The Office for National Statistics has reported the highest rate of sickness absence in over a decade and employers can therefore expect to receive more fit notes from employees. There are some important changes being introduced to streamline the process for issuing and certifying fit notes which employers need to be aware of and consider.
These changes are in response to the Government’s pledge to reduce ill health related job losses, as set out in their “Health is Everyone’s Business” consultation process.
What is a fit note, and what can it be used for?
A ‘fit note’ obtained from a GP or hospital doctor provides evidence to an employer of an employee’s absence due to sickness. For statutory sick pay purposes, employees must provide evidence of their incapacity after seven consecutive days’ absence.
Following a health assessment, a fit note may specify either that:
- the employee is ‘not fit for work’, meaning they may not work for the stated period of time; or
- the employee ‘may be fit for work’, which means that the employee’s condition does not necessarily stop them from returning to work. In this case the doctor has the option of suggesting amendments which would assist a return to work such as a phased return, amended duties, altered hours or workplace adaptions. It is good practice for employers to discuss any comments in a fit note with the employee, particularly any suggestions made regarding changes to the role. If an employer is unable to accommodate suggested changes, the fit note is treated as if it says ‘not fit for work’ – a new fit note is not required.
If a doctor assesses an individual is ‘fit for work’ they will not be issued with a fit note.
A fit note is classed as advice and is not legally binding on employers, although there should always be a good reason for not complying with one. If the employee has a disability, an obligation to make ‘reasonable adjustments’ may arise, failure of which may entitle the employee to bring a discrimination claim.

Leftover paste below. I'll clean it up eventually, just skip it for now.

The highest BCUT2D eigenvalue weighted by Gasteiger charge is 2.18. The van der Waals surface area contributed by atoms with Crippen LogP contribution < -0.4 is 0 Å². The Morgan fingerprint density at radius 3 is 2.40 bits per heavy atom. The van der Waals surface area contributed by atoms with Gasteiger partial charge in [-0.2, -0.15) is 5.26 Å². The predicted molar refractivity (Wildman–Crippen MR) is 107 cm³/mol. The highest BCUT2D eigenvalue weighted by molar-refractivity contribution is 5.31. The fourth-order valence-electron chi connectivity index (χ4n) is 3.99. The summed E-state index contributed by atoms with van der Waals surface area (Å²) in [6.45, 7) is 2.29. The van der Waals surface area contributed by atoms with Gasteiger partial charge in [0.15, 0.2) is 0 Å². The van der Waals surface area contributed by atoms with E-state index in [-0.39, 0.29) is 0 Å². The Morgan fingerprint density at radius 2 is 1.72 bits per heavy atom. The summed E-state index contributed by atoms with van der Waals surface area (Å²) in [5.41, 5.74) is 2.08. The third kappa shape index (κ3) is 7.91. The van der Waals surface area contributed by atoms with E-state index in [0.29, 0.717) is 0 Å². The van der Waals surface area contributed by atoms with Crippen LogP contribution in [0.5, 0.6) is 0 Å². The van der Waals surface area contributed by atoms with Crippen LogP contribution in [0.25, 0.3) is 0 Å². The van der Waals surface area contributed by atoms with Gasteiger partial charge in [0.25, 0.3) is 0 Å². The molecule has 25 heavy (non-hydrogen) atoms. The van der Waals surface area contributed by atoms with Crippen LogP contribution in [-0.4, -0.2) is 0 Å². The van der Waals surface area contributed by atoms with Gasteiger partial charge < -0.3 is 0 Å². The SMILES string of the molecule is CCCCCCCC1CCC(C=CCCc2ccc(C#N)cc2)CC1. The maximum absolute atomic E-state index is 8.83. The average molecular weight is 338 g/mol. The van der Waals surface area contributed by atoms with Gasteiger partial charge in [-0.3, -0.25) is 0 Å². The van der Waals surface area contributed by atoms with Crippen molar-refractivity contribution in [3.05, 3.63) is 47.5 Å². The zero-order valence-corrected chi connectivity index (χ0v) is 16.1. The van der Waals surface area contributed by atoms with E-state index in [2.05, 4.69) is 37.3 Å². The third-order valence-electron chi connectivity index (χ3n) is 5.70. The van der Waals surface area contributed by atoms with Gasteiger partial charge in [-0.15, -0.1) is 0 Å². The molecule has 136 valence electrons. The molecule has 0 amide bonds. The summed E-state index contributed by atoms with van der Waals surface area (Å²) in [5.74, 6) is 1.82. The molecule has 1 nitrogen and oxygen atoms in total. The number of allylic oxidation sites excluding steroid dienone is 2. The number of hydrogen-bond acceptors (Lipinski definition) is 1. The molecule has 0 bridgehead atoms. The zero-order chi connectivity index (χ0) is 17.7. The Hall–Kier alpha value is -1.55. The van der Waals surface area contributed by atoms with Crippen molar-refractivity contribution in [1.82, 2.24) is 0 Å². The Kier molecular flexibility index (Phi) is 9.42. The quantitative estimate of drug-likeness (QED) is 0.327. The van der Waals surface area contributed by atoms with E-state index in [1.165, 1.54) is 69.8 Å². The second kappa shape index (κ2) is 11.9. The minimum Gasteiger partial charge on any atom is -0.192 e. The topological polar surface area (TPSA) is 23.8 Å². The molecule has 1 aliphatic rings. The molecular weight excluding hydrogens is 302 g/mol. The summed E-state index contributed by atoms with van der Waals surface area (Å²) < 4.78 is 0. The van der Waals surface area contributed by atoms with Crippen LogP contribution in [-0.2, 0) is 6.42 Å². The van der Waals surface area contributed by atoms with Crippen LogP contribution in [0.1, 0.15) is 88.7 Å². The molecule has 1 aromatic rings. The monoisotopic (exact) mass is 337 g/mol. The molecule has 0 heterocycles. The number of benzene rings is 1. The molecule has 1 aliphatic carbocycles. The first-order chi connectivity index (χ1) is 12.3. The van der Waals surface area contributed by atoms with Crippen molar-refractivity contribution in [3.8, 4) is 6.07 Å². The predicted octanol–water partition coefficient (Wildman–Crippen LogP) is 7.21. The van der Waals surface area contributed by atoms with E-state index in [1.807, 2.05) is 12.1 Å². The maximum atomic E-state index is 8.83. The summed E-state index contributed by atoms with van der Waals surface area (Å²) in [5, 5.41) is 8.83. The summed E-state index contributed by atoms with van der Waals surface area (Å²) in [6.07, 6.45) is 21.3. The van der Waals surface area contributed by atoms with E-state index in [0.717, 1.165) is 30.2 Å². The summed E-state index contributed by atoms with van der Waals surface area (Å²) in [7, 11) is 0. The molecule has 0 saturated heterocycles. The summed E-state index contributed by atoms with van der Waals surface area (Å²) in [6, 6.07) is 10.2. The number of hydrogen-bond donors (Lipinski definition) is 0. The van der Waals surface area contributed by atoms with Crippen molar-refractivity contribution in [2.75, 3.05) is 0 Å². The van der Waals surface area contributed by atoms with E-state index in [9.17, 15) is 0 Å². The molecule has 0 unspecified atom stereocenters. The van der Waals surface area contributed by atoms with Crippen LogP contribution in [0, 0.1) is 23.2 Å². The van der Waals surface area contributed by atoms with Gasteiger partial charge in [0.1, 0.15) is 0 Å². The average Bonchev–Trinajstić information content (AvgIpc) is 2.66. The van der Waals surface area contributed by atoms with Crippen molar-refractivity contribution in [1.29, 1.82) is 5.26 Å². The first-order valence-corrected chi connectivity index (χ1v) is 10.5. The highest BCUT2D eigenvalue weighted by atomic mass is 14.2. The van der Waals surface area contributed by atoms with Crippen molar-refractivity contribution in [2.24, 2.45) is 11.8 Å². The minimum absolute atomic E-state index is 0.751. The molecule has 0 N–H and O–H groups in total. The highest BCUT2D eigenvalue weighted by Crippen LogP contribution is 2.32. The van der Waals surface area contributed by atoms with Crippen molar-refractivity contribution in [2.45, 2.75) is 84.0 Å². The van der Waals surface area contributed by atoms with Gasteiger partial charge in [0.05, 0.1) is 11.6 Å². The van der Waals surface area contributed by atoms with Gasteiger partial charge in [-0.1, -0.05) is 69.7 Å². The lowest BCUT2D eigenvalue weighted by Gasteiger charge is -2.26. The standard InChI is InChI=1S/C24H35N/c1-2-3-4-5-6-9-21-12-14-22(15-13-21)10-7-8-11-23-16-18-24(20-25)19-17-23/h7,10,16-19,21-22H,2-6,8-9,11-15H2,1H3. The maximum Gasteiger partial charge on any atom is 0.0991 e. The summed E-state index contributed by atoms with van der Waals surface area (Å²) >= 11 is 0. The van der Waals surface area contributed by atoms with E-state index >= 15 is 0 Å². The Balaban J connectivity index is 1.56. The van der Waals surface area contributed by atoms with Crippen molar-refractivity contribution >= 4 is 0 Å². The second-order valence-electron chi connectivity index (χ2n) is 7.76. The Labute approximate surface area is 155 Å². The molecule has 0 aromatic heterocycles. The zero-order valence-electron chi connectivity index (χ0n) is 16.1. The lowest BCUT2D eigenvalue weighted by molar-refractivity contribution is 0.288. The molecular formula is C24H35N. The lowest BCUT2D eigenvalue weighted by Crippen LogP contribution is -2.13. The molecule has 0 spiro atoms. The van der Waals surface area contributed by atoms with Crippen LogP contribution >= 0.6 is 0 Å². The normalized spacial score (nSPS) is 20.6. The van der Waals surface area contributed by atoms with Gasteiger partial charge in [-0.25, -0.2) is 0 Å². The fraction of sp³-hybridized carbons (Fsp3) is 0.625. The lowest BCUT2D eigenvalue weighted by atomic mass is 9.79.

1 July 2022: more healthcare professionals can issue fit notes
At present, only doctors can provide fit notes. However, from 1 July 2022, the following healthcare professionals will also be able to issue and certify fit notes:
- Occupational therapists
This change comes after significant pressure on GPs as they tackle appointment backlogs caused by the Covid-19 pandemic. It is expected to free up millions of appointments for those needing access to GP services, allowing people to get the right support more quickly.
6 April 2022: digital fit notes
A fit note no longer needs to be ‘signed in ink’ by the person issuing it.
From 6 April 2022, a fit note can be issued and received digitally, with the name of the issuer stated within the fit note. While digital fit notes are being rolled out, ‘signed in ink’ fit notes remain valid until further notice.
A fit note was not previously valid unless signed by a doctor, so this is a significant change. We understand that the intention is to move to a fully digital form in the future and that these will simply state the name and title of the person issuing the fit note.
What do these changes mean for employers?
Employers may want to highlight these new rules to anyone who is responsible for receiving and processing fit notes in their organisation, ensuring that all managers are up to date on the amended validity requirements.
For queries on this subject or for further advice, please contact the team at Black Mountain on email@example.com or 01256 384700.